The menu is conveniently divided into "Cold," "Hot," "Pasta" and "Protein" sections for today's on-the-go diner. We ultimately elected to order every dish from each category except for the Cold, which, due to insurmountable differences in cuisine preference, we couldn't agree on a single dish. I hate hearts of palm, someone else doesn't like cucumbers. So it goes.
Let's break the meal down by menu section.
Zucchini with salmon roe, buttery breadcrumbs and a smear of ricotta was our introduction to Chef Romano's cuisine. Steve immediately pointed out the comparison with Roberta's in the plating, which definitely seems to be an influence, but portions were larger across the board, and this necessarily affected how they were plated. The zucchini evoked Italy, but with a common touch: salmon roe. Playing with textures-- the zucchini was crisp and accentuated by the breadcrumbs while the salmon roe burst in our mouths, all lubricated by the fresh, ultra creamy ricotta-- this dish was a promising start.
Calamari with Charentais melon, chili and sea grass was easily my favorite appetizer. Surprisingly spicy (which allowed me to finish the dish myself when others demurred), the calamari was tender, yet still firm. If I had one complaint, it's that the chunks of melon, while they added a pleasing sweetness, were maybe slightly too big. OK, I guess you need big chunks of melon when the flavor of the calamari is so strong. Quibble withdrawn.
Rock shrimp, cherry, pancetta and another, smaller smear of black garlic was fine, but unmemorable. While the combination of black garlic and shrimp didn't really work for me, the addition of cherry to black garlic was intriguing, and would probably work better with something other than rock shrimp.
Cencioni with ragu bianco, chicken and celery tasted like an Italian pasta version of chicken with dumplings. Verging on overly salty, this dish was hearty and almost wintery. Despite the muggy surroundings, I thoroughly enjoyed the dish, especially the excellent handmade pasta.
Pici with trotter and Pecorino in a tomato sauce was a perfectly executed classic. The trotters melted porky essence into the pasta sauce while still making noise among the other elements.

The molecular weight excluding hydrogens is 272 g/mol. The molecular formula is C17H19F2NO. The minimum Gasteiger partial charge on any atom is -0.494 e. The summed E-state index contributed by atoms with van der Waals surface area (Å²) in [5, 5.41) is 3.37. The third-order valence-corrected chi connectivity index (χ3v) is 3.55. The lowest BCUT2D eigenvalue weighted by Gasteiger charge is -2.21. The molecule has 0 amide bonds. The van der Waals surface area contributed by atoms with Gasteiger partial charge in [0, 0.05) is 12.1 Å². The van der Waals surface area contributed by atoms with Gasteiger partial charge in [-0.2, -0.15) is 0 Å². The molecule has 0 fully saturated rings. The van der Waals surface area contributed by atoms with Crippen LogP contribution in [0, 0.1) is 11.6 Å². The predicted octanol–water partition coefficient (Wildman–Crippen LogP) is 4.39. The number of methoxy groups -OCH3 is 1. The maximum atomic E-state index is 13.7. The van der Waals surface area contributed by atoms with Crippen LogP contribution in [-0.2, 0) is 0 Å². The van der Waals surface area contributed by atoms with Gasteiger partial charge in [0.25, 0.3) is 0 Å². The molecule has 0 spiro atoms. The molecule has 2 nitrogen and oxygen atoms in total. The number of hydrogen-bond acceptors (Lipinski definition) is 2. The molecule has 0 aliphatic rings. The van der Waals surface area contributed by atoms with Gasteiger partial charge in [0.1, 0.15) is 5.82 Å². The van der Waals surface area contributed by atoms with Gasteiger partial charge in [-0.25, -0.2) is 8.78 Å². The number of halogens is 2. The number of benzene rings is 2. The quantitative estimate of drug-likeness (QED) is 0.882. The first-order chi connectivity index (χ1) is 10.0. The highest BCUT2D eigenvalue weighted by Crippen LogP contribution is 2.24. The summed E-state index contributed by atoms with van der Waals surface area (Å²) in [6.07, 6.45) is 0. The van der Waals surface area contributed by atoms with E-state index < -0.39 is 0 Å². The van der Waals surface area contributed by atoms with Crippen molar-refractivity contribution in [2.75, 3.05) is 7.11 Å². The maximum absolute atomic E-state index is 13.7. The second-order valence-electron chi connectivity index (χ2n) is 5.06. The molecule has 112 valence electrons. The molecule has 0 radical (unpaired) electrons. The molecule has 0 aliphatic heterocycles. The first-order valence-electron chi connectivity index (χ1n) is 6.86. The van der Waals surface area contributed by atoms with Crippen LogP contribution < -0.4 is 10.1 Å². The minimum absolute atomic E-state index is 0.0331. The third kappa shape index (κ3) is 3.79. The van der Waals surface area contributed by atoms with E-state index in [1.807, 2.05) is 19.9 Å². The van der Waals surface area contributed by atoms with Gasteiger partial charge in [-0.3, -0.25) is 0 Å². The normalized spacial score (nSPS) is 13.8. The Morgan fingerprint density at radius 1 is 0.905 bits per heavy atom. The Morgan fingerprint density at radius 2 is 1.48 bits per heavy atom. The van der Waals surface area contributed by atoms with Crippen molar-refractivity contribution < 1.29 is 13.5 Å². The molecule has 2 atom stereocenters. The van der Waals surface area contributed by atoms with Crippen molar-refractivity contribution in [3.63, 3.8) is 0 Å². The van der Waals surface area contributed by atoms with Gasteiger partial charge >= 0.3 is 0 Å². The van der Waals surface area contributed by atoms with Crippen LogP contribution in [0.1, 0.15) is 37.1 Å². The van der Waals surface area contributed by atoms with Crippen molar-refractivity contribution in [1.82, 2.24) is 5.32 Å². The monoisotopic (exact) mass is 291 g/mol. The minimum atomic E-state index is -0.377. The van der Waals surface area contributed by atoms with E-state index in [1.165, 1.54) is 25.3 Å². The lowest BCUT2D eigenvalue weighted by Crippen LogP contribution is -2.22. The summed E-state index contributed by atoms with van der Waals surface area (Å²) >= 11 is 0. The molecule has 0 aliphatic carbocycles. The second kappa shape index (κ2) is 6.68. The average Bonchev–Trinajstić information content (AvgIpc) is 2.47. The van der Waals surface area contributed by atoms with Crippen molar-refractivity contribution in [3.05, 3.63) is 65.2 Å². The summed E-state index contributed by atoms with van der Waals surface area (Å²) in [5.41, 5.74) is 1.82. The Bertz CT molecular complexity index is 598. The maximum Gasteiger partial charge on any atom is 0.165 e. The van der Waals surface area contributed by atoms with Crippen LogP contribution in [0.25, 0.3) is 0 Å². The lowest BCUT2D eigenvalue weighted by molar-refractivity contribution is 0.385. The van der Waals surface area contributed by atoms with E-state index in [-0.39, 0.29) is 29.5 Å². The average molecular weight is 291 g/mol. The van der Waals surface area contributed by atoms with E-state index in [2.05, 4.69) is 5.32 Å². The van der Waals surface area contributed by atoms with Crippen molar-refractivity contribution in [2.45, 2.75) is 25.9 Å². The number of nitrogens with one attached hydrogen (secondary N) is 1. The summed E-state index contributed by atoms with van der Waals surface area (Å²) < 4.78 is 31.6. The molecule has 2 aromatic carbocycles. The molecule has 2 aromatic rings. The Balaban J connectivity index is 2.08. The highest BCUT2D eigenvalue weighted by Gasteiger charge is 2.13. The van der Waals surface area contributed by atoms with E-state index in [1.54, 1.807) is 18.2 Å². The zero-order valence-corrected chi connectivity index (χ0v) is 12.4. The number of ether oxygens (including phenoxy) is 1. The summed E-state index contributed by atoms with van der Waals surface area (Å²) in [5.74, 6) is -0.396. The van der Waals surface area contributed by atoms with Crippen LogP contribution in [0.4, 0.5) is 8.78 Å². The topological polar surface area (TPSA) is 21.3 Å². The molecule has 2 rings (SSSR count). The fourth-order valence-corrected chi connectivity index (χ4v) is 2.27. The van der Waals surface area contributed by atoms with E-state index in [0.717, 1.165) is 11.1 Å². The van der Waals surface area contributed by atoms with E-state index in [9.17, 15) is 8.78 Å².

Tagliatelle in crab brodo with monkfish cheek and burrata was fine, again with perfectly cooked pasta, but the rest of the dish was unmemorable-- not good enough to violate the holy gospel that "thou shalt not mix cheese with shellfish when cooking Italian."
Our first main was the duck with faro, plum sauce and a "perfectly poached" egg. I've been working on my egg poaching technique, so I was eager to learn whether this egg was as perfectly poached as mine (fine-- it was even better). The farro, quite al dente, adhered to the duck and leeched up the classic plum sauce and rich egg yolk, which sat atop more faro.
Next, our dry-aged sirloin with hon shimeji mushrooms, blue cheese and dragon tongue beans arrived. Our waitress rightfully gushed about the quality of the steak, which was "aggressively" aged for a near-staggering 60 days by a woman in the Meatpacking District. However, while the beef was flawless (recalling the 90-day aged steak we'd tried at Roberta's), the competing funk of the blue cheese dressing drowned out that of the steak. We were reduced to scraping off the sauce and eating it plain.
Finally, Rabbit with "fairy tale" eggplant, chantrelles and agretti. I was so full at this point that I hesitated in lunging for a perfectly medium rare duck heart. Missing out, I was reduced to trying the handful of other preparations, dipping everything into the livery butter sauce. Each was stellar, especially the rabbit ragu (that's what I'm calling it) on the left of the plate.
For dessert, we decided on the farro rice krispy with olive oil gelato. Chef Romano personally served our desserts, which had been conveniently split in half (or its possible we got two portions), as well as complimentary ice cream sandwiches, which we'd initially decided against ordering. I dug the olive oil gelato, which wasn't too sweet, along with the rice crispy, which appeared to be half farro, half rice.
While our meal was exceptional, it was also surprisingly expensive. In Masten Lake's defense, we would probably have ordered the same amount of food if the original six in our group had showed up (I like calling out slacker friends on my blog-- you know who you are) and been just as full. Regardless, I enjoyed Chef Romano's cuisine. It definitely shows promise and I'm hopeful Masten Lake manages to find a niche among a crowded Williamsburg restaurant scene.
285 Bedford Ave
Brooklyn, NY 11211
To see all the pictures from this meal click HERE.